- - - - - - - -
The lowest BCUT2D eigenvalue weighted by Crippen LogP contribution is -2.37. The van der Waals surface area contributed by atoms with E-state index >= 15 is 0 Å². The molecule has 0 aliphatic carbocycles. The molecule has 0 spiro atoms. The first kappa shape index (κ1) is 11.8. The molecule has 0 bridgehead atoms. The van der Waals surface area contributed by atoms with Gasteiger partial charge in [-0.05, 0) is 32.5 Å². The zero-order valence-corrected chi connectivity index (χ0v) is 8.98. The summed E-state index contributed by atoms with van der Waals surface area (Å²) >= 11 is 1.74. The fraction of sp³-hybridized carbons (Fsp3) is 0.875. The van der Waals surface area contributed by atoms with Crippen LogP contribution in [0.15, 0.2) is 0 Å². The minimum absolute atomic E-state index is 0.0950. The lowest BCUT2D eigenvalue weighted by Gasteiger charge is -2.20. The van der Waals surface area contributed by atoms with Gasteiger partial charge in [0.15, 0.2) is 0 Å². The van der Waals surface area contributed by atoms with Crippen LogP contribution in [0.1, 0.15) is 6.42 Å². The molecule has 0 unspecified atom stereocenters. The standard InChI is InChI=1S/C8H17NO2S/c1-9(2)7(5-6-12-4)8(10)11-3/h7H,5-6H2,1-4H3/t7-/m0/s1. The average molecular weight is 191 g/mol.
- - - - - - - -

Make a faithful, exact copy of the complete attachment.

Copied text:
The lowest BCUT2D eigenvalue weighted by Crippen LogP contribution is -2.37. The van der Waals surface area contributed by atoms with E-state index >= 15 is 0 Å². The molecule has 0 aliphatic carbocycles. The molecule has 0 spiro atoms. The first kappa shape index (κ1) is 11.8. The molecule has 0 bridgehead atoms. The van der Waals surface area contributed by atoms with Gasteiger partial charge in [-0.05, 0) is 32.5 Å². The zero-order valence-corrected chi connectivity index (χ0v) is 8.98. The summed E-state index contributed by atoms with van der Waals surface area (Å²) >= 11 is 1.74. The fraction of sp³-hybridized carbons (Fsp3) is 0.875. The van der Waals surface area contributed by atoms with Crippen LogP contribution in [0.15, 0.2) is 0 Å². The minimum absolute atomic E-state index is 0.0950. The lowest BCUT2D eigenvalue weighted by Gasteiger charge is -2.20. The van der Waals surface area contributed by atoms with Gasteiger partial charge in [0.15, 0.2) is 0 Å². The van der Waals surface area contributed by atoms with Crippen LogP contribution in [0.1, 0.15) is 6.42 Å². The molecule has 0 unspecified atom stereocenters. The standard InChI is InChI=1S/C8H17NO2S/c1-9(2)7(5-6-12-4)8(10)11-3/h7H,5-6H2,1-4H3/t7-/m0/s1. The average molecular weight is 191 g/mol.